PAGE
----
The Murano nameplate has been offered by Nissan since 2002, and from the offset it has always been a vehicle that was a bit out of the ordinary! The Murano never pretended to be an SUV, but as a proud crossover, ready to tackle the chores of the urban jungle.
By Nauman Farooq
Now in its third-generation model, and updated for the 2019 model year, the Murano carries on; but is it still a trendsetter or has become more mainstream? Let’s find out:
Styling: Each generation of the Murano has managed to look completely different from the model it replaced – I really like when a car company does that, shows they actually put some effort – and each model has adopted a style that cannot be described as conventional!
In fact, part of the success of the Murano nameplate can be attributed to their futuristic -trendsetting- styling. This current Murano is no different, with very exaggerated lines; you’d either call it very striking, or think it looks fussy!
Personally, I prefer the look of the second-gen Murano, but there is no denying that this third-gen Murano is very aerodynamic, hence it can give you fuel economy figures you just don’t expect from something this big and heavy – more of that later.
For 2019, the styling is mildly updated, with the most obvious difference being its larger front grille. So, whether you like the styling of the 2019 Murano or not, you will like the results of its aero efficiency.
Interior: Step inside, and you’re greeted by a spacious interior, which in my “Platinum” trim tester came with a lot of equipment. So, you not only got a reversing camera, you get an around-view monitoring system too. You also get navigation, Bluetooth, Android Auto, Apple CarPlay, an incredible Bose Premium Audio system with Sirius XM radio, and a whole lot more!
So, from the looks of things, this Murano is a nice place to be, and for the most part, it is; but it isn’t perfect!
First of all, the center console is very chunky, as is the dashboard, so while this is a big vehicle, it isn’t as spacious as you’d expect it to be. I had a passenger who was about 5’10” and he had to push his seat back quite a lot to prevent his knees going into the dashboard – he ended up feeling sunk into the car, not ideal for looking out on your travels.
Both, me and my passenger, also made note on how many different shades of plastic is used to make this interior, and what’s annoying is that there is no symmetry – the plastic bits of the steering wheel doesn’t match anything else in the interior; thats odd! Then there is the wood – let me rephrase that, fake wood – which seems to have been inspired by the Jaguar XJ, but I don’t think it works in this application.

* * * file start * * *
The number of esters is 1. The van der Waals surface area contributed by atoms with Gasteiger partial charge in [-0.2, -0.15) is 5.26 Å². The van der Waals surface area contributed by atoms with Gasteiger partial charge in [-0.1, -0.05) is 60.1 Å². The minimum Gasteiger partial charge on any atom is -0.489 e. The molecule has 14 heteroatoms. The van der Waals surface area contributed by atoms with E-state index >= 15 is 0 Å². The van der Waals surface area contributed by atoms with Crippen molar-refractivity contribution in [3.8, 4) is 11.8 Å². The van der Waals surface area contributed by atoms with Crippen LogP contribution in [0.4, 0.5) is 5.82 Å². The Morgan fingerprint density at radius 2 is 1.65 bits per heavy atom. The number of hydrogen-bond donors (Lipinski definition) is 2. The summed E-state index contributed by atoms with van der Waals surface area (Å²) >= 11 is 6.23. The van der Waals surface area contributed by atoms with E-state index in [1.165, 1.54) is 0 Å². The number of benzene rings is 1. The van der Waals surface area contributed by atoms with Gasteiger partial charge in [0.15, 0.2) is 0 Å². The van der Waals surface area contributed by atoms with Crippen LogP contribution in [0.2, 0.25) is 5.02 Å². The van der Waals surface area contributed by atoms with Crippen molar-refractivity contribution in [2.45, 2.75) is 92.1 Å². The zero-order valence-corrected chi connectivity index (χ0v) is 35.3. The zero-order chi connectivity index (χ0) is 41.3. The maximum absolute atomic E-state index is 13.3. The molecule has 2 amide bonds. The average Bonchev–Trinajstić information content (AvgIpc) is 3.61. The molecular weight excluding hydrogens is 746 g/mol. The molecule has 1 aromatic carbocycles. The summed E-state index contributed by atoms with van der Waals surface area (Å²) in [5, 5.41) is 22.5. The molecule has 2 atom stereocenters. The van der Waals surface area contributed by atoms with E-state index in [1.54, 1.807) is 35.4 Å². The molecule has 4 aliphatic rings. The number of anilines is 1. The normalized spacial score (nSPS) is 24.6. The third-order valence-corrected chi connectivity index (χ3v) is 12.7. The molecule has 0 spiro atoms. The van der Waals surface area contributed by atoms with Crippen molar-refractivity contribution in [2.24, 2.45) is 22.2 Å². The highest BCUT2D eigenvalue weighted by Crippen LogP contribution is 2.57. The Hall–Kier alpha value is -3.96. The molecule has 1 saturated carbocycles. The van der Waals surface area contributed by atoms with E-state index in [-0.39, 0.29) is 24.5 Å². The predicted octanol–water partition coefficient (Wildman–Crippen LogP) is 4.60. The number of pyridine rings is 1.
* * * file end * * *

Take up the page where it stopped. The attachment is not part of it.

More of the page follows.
On the plus side, the trunk is huge, space in the rear seats is plenty, and the front seats -which are heated and cooled- are fairly comfortable, even on long drives.
In short, if Nissan would only pay more attention to details, the Murano would end up with a far nicer interior that blends its style harmoniously – although I suspect that most people buying a vehicle like this, aren’t paying much attention to such details anyway!
Powertrain: Only one engine is offered with the Murano, and thankfully, it is a proper V6 – not some tiny four-pot turbo. The engine you’ll find under the hood is a 3.5L V6, which features double overhead cams, and 24 valves. It produces a fairly unstressed 260 hp and 240 lb-ft of torque. This motor is connected to a CVT gearbox, which is not ideal, but at least it is a stepped CVT, hence it feels better to drive than the traditional CVT units.
Depending on the trim you pick, you either get front-wheel drive, or all-wheel drive – as in my Platinum tester.
The drivetrain is smooth, which is important to buyers of such vehicles.
Performance: As you’d expect from a vehicle that weighs 1824 kg, and equipped with a CVT, performance is not going to be its strong point – and it isn’t!
The run from 0 to 100 km/h takes about 7.5 seconds, and it’ll top out at about 193 km/h – respectable numbers, but by no means exhilarating.
Driving Dynamics: No Murano I’ve ever driven has been exciting, and this is no exception. It is a large vehicle, with a unsporty transmission, and vague steering. The Murano might look sporty, but it really isn’t designed to be a dynamic vehicle.
While it might not be made to carve through back roads, it is very comfortable – it glides over bumps that would send a painful jolt in most of its rivals.
During my test week, I had to do a lot of highway driving, and the comfy ride, along with its ProPilot Assist system -adaptive cruise control, lane departure warning, and lane keep assist- ensured a fairly stress free commute.
Fuel Economy: This is what presented the biggest surprise to me, during my test week – this large crossover is quite economical. On the highway, I was averaging 7.4 L/100 KM, which is simply incredible for a non-hybrid vehicle of this girth. My overall economy test of city and highway driving, produced a test number of 10.4 L/100 KM, which is also very good.
Is this due to aerodynamics, powertrain, or both? Well, however Nissan achieved this, they need to be applauded for making a large crossover that drinks like a midsize sedan.
Pricing: The base Murano S model is yours from $32,448. The Platinum edition -as tested- is yours from $46,198 – which means it is priced quite well compared to its rivals.
Verdict: The 2019 Nissan Murano might not offer a dynamic drive, and those who pay attention to details might feel puzzled by its interior layout and materials, but for those who have to do a lot of driving, will be thankful for its fuel economy.
It’s not perfect – not even close – but the Murano does have some redeeming qualities. Now, if they’d only offer a Cross Cabrio version again, I for one will be very happy.